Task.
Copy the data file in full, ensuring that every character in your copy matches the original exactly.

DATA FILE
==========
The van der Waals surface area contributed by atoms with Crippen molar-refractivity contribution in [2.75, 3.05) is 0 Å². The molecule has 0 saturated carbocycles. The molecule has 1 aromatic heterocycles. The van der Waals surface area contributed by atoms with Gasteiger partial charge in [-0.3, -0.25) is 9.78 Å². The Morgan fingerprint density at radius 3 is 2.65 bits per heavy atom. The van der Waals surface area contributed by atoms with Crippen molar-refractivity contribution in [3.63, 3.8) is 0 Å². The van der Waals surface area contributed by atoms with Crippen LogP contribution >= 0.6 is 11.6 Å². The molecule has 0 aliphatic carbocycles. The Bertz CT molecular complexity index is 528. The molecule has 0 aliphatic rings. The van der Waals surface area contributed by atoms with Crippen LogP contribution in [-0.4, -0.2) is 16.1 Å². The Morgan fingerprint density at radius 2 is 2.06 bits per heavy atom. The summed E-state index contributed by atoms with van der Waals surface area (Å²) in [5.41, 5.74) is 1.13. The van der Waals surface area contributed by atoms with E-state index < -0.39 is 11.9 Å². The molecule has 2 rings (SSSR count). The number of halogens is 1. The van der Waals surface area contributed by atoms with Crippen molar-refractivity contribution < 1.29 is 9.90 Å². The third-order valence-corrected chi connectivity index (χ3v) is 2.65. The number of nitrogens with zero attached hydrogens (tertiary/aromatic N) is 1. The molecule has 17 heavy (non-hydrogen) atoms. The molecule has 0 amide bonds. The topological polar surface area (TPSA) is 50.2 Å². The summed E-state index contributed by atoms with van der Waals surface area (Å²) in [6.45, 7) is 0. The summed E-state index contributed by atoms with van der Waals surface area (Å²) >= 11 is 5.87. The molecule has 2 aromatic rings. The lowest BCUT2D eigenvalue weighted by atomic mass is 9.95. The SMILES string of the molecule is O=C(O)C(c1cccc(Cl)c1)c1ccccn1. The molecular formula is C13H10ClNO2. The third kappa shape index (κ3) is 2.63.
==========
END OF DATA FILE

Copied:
The van der Waals surface area contributed by atoms with Crippen molar-refractivity contribution in [2.75, 3.05) is 0 Å². The molecule has 0 saturated carbocycles. The molecule has 1 aromatic heterocycles. The van der Waals surface area contributed by atoms with Gasteiger partial charge in [-0.3, -0.25) is 9.78 Å². The Morgan fingerprint density at radius 3 is 2.65 bits per heavy atom. The van der Waals surface area contributed by atoms with Crippen molar-refractivity contribution in [3.63, 3.8) is 0 Å². The van der Waals surface area contributed by atoms with Crippen LogP contribution >= 0.6 is 11.6 Å². The molecule has 0 aliphatic carbocycles. The Bertz CT molecular complexity index is 528. The molecule has 0 aliphatic rings. The van der Waals surface area contributed by atoms with Crippen LogP contribution in [-0.4, -0.2) is 16.1 Å². The Morgan fingerprint density at radius 2 is 2.06 bits per heavy atom. The summed E-state index contributed by atoms with van der Waals surface area (Å²) in [5.41, 5.74) is 1.13. The van der Waals surface area contributed by atoms with E-state index < -0.39 is 11.9 Å². The molecule has 2 rings (SSSR count). The number of halogens is 1. The van der Waals surface area contributed by atoms with Crippen molar-refractivity contribution < 1.29 is 9.90 Å². The third-order valence-corrected chi connectivity index (χ3v) is 2.65. The number of nitrogens with zero attached hydrogens (tertiary/aromatic N) is 1. The molecule has 17 heavy (non-hydrogen) atoms. The molecule has 0 amide bonds. The topological polar surface area (TPSA) is 50.2 Å². The summed E-state index contributed by atoms with van der Waals surface area (Å²) in [6.45, 7) is 0. The summed E-state index contributed by atoms with van der Waals surface area (Å²) >= 11 is 5.87. The molecule has 2 aromatic rings. The lowest BCUT2D eigenvalue weighted by atomic mass is 9.95. The SMILES string of the molecule is O=C(O)C(c1cccc(Cl)c1)c1ccccn1. The molecular formula is C13H10ClNO2. The third kappa shape index (κ3) is 2.63.